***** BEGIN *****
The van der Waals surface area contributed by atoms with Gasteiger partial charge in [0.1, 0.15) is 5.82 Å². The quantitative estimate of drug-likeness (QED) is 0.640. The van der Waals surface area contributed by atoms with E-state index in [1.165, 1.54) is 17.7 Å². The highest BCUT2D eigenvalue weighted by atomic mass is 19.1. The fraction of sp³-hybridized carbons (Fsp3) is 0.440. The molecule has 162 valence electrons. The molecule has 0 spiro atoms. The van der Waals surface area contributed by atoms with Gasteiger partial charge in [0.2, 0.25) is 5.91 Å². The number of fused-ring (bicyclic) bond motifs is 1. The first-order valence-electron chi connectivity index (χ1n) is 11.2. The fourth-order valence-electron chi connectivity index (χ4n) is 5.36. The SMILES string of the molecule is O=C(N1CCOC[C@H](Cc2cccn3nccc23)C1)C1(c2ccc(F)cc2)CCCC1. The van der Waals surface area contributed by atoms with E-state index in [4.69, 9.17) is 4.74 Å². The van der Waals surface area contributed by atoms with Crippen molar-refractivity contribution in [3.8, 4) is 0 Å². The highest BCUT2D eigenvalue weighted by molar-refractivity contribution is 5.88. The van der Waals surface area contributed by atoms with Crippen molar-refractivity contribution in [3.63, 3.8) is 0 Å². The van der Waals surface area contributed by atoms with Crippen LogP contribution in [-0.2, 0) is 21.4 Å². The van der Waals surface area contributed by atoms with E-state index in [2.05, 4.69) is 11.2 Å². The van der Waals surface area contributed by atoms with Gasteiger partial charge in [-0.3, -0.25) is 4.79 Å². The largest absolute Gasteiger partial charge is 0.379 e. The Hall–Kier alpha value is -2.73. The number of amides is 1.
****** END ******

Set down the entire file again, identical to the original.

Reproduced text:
The van der Waals surface area contributed by atoms with Gasteiger partial charge in [0.1, 0.15) is 5.82 Å². The quantitative estimate of drug-likeness (QED) is 0.640. The van der Waals surface area contributed by atoms with E-state index in [1.165, 1.54) is 17.7 Å². The highest BCUT2D eigenvalue weighted by atomic mass is 19.1. The fraction of sp³-hybridized carbons (Fsp3) is 0.440. The molecule has 162 valence electrons. The molecule has 0 spiro atoms. The van der Waals surface area contributed by atoms with Gasteiger partial charge in [0.2, 0.25) is 5.91 Å². The number of fused-ring (bicyclic) bond motifs is 1. The first-order valence-electron chi connectivity index (χ1n) is 11.2. The fourth-order valence-electron chi connectivity index (χ4n) is 5.36. The SMILES string of the molecule is O=C(N1CCOC[C@H](Cc2cccn3nccc23)C1)C1(c2ccc(F)cc2)CCCC1. The van der Waals surface area contributed by atoms with E-state index in [4.69, 9.17) is 4.74 Å². The van der Waals surface area contributed by atoms with Crippen molar-refractivity contribution in [3.8, 4) is 0 Å². The highest BCUT2D eigenvalue weighted by molar-refractivity contribution is 5.88. The van der Waals surface area contributed by atoms with Crippen molar-refractivity contribution in [3.63, 3.8) is 0 Å². The van der Waals surface area contributed by atoms with Crippen LogP contribution in [-0.2, 0) is 21.4 Å². The van der Waals surface area contributed by atoms with E-state index in [2.05, 4.69) is 11.2 Å². The van der Waals surface area contributed by atoms with Gasteiger partial charge in [-0.3, -0.25) is 4.79 Å². The largest absolute Gasteiger partial charge is 0.379 e. The Hall–Kier alpha value is -2.73. The number of amides is 1.